Grimaud explores watery musical depths at Shriver Hall

Mon Dec 05, 2016 at 12:58 pm
Hélène Grimaud performed a recital Sunday night at Shriver Hall in Baltimore. Photo: Mat Hennek

Hélène Grimaud performed a recital Sunday night at Shriver Hall in Baltimore. Photo: Mat Hennek

Hélène Grimaud’s work at the piano tends toward refinement and elegance, more than bravura power. The French pianist was supposed to open Shriver Hall’s season in 2014 but had to withdraw because of a finger injury, to be replaced by Angela Hewitt. She finally returned to Baltimore on Sunday evening, for the first time since 2006

The first half, drawn from the “Water” program Grimaud released on the Deutsche Grammophon label earlier this year, was reflective in the meditative and aquatic senses of the word. The eco-conscious pianist’s twee program note describes this selection of music as a “meditation on contrasting incarnations of water – gushing, trickling, raging, falling.”

Two opening pieces in slow, trickling style might seem risky for some pianists, who would rather grab an audience’s attention. Grimaud, by contrast, drew us into this world of water, taking her time on the many rolled chords of Luciano Berio’s Wasserklavier, with its allusions to earlier composers’ musical descriptions of water. In Tōru Takemitsu’s Rain Tree Sketch II, Grimaud continued her exploration of the dripping, pooling qualities of water, the work’s luscious chords a tribute to French composer Olivier Messiaen.

Grimaud’s plan then led us into music depicting the more tidal rolling of waves with Fauré’s Barcarolle No. 5, cascades of notes rippling with rhythmic freedom. Likewise, the “Almería” movement from Albéniz’s Iberia brought something of the gentle waves of the Mediterranean Sea. Grimaud’s rubato here became a bit predictable, slowing at the end of almost every measure, and heavy pedaling obscured the folksong-like cantillations in the melody.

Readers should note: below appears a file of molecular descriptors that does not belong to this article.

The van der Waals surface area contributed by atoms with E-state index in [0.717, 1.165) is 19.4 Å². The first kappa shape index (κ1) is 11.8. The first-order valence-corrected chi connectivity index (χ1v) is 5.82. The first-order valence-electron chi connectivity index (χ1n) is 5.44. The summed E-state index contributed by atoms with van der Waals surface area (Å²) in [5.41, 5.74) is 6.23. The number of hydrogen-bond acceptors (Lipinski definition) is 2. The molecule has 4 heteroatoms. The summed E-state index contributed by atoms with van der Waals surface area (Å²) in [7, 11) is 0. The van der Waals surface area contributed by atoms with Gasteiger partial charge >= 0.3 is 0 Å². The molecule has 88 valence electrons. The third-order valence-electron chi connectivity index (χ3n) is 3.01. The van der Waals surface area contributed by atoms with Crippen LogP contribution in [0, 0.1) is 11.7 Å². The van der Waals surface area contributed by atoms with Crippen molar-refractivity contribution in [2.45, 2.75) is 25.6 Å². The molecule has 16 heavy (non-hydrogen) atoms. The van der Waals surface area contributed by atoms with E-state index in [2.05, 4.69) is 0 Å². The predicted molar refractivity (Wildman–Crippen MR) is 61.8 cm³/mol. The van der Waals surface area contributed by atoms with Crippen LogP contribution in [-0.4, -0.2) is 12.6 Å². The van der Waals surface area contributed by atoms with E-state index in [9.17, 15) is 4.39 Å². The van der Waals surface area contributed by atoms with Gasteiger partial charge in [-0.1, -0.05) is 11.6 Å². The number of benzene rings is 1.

The peak, or high tide as it were, of the concert came in two depictions of fountains flinging water into the air. Ravel’s Jeux d’Eau and its model, “Les Jeux d’eaux à la Villa d’Este” from the third year of Liszt’s Années de pèlerinage, purled off Grimaud’s fingers with delicacy. Her heavy pedaling again caused some loss of clarity, but the murky quality was equally pleasing.

Two concluding pieces, the Andante from Janáček’s In the Mists and “La cathédrale engloutie” from the first book of Debussy’s Preludes, allowed the surging energy at the middle of the half to subside just as gracefully. When Grimaud performed a longer version of this “Water” recital in New York, she reportedly played in a pool that slowly filled with shallow water. Such a gimmick is evidently not at all necessary for the program to work.

Brahms’s Second Piano Sonata after intermission was not as successful. Brahms composed three piano sonatas in 1853, and the first two were like calling cards for Brahms to play when he visited Robert and Clara Schumann in Düsseldorf. Robert Schumann was impressed, calling these sonatas “veiled symphonies” that turned the piano “into an orchestra of wailing and jubilant voices.” For his part Brahms never touched the genre again, possibly disheartened by Liszt’s transformative Piano Sonata in B Minor, published the following year and also dedicated to Robert Schumann.